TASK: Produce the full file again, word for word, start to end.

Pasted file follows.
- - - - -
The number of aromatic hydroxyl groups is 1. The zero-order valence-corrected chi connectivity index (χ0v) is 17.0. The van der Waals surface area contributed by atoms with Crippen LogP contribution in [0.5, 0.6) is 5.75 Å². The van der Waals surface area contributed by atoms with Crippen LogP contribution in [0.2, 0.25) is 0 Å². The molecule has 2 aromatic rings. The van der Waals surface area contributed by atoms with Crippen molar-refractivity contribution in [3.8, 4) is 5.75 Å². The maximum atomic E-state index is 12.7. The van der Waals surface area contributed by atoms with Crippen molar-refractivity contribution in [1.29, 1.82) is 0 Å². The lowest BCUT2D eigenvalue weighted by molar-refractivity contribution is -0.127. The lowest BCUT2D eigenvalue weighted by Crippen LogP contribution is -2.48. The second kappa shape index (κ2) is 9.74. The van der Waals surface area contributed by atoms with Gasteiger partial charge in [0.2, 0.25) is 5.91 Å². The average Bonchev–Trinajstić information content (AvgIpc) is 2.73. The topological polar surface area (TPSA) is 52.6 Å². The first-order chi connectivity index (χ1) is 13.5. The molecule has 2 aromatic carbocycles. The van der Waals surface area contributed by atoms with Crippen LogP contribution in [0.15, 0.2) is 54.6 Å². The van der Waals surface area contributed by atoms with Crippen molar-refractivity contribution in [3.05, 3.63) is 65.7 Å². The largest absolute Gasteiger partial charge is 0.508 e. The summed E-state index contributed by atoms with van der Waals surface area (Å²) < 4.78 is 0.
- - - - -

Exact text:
The number of aromatic hydroxyl groups is 1. The zero-order valence-corrected chi connectivity index (χ0v) is 17.0. The van der Waals surface area contributed by atoms with Crippen LogP contribution in [0.5, 0.6) is 5.75 Å². The van der Waals surface area contributed by atoms with Crippen LogP contribution in [0.2, 0.25) is 0 Å². The molecule has 2 aromatic rings. The van der Waals surface area contributed by atoms with Crippen molar-refractivity contribution in [3.8, 4) is 5.75 Å². The maximum atomic E-state index is 12.7. The van der Waals surface area contributed by atoms with Crippen molar-refractivity contribution in [1.29, 1.82) is 0 Å². The lowest BCUT2D eigenvalue weighted by molar-refractivity contribution is -0.127. The lowest BCUT2D eigenvalue weighted by Crippen LogP contribution is -2.48. The second kappa shape index (κ2) is 9.74. The van der Waals surface area contributed by atoms with Gasteiger partial charge in [0.2, 0.25) is 5.91 Å². The average Bonchev–Trinajstić information content (AvgIpc) is 2.73. The topological polar surface area (TPSA) is 52.6 Å². The first-order chi connectivity index (χ1) is 13.5. The molecule has 2 aromatic carbocycles. The van der Waals surface area contributed by atoms with Crippen LogP contribution in [0.15, 0.2) is 54.6 Å². The van der Waals surface area contributed by atoms with Crippen molar-refractivity contribution in [3.05, 3.63) is 65.7 Å². The largest absolute Gasteiger partial charge is 0.508 e. The summed E-state index contributed by atoms with van der Waals surface area (Å²) < 4.78 is 0.